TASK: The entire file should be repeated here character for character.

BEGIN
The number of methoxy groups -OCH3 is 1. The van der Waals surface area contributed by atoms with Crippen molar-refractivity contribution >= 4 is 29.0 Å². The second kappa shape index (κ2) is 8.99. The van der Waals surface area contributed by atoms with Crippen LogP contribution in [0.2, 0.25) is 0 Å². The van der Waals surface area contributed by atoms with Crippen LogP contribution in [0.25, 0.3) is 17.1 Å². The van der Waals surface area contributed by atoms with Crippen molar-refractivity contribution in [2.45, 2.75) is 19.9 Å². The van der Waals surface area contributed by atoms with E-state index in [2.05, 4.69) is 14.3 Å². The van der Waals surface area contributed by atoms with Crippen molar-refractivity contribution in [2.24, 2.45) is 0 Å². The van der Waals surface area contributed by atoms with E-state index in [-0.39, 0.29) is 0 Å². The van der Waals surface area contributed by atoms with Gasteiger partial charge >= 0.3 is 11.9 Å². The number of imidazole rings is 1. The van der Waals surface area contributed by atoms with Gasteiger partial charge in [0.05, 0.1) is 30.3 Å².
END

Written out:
The number of methoxy groups -OCH3 is 1. The van der Waals surface area contributed by atoms with Crippen molar-refractivity contribution >= 4 is 29.0 Å². The second kappa shape index (κ2) is 8.99. The van der Waals surface area contributed by atoms with Crippen LogP contribution in [0.2, 0.25) is 0 Å². The van der Waals surface area contributed by atoms with Crippen LogP contribution in [0.25, 0.3) is 17.1 Å². The van der Waals surface area contributed by atoms with Crippen molar-refractivity contribution in [2.45, 2.75) is 19.9 Å². The van der Waals surface area contributed by atoms with E-state index in [2.05, 4.69) is 14.3 Å². The van der Waals surface area contributed by atoms with Crippen molar-refractivity contribution in [2.24, 2.45) is 0 Å². The van der Waals surface area contributed by atoms with E-state index in [-0.39, 0.29) is 0 Å². The van der Waals surface area contributed by atoms with Gasteiger partial charge >= 0.3 is 11.9 Å². The number of imidazole rings is 1. The van der Waals surface area contributed by atoms with Gasteiger partial charge in [0.05, 0.1) is 30.3 Å².